Ian: 3D graphics, mobile phones and ultra high definition video are both areas of electronics that are pushing the boundaries of what is possible with technology in very similar ways.
They’re both processing ever-increasing quantities of pixels and similar data, with an almost insatiable appetite for processing power. At the same time they are moving away from big desktop devices and into small, battery powered devices.
Video and 3D graphics are sister industries. For example, HDMI is based on DVI. The techniques used for processing the large amounts of data needed by both industries are largely similar, and much of the experience gained in one is directly applicable to the other.
Karin: Jeromy, it’s all too rare that some vendors, the bigger vendors, actually listen to customers’ needs and act on them. What convinced you to do so?
Jeromy: Listening to the guys who make a living out of being creative is paramount to our development team. There isn't a lot to gain from developing products and features that customers don’t want or need.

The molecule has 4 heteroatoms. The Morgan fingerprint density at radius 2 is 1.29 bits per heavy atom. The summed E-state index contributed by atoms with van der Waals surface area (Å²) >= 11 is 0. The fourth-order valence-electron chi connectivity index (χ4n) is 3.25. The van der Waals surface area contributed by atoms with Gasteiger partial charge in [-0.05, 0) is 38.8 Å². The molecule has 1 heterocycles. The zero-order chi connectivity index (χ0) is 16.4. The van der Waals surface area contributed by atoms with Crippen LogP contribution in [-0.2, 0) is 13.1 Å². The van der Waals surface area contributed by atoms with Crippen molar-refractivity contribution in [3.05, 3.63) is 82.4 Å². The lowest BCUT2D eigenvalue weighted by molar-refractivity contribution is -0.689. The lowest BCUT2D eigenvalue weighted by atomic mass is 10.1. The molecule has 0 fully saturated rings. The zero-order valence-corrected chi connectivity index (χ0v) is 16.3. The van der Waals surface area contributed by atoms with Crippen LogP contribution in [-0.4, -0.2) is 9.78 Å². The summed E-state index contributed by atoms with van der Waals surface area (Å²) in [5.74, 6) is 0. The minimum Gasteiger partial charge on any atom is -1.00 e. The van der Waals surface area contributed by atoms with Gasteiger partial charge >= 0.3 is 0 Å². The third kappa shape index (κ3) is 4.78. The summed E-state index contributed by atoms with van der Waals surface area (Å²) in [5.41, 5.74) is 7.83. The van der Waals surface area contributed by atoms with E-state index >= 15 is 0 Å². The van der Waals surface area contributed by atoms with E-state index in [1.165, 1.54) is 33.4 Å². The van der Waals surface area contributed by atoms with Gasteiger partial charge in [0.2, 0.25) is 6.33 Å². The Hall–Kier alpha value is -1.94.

We care for creative and business people who are trying to do a great job, and the tools they use like our products defines how creative and profitable they can be.
Because we care about them, we care about what they request!
Karin: What was their most frequent request?
Jeromy: It was “I want my camera to start the monitor/recorder at the same time with time code over HDMI.” So we implemented it!
Karin: Australians are often in demand overseas because they see, think and create differently from the locals. Has it worked that way for Atomos?
Jeromy: Interesting question. I feel we are an international company. We have offices locally in all continents and I grew up in the industry in Japan and Europe.
Most of our staff are well traveled so I don’t think we see anything remarkable in ourselves – we feel somewhat local wherever we go. Plus the world is so small today
Karin: Do you find that not being constantly, deeply embedded in the centre of the movie industry is an advantage?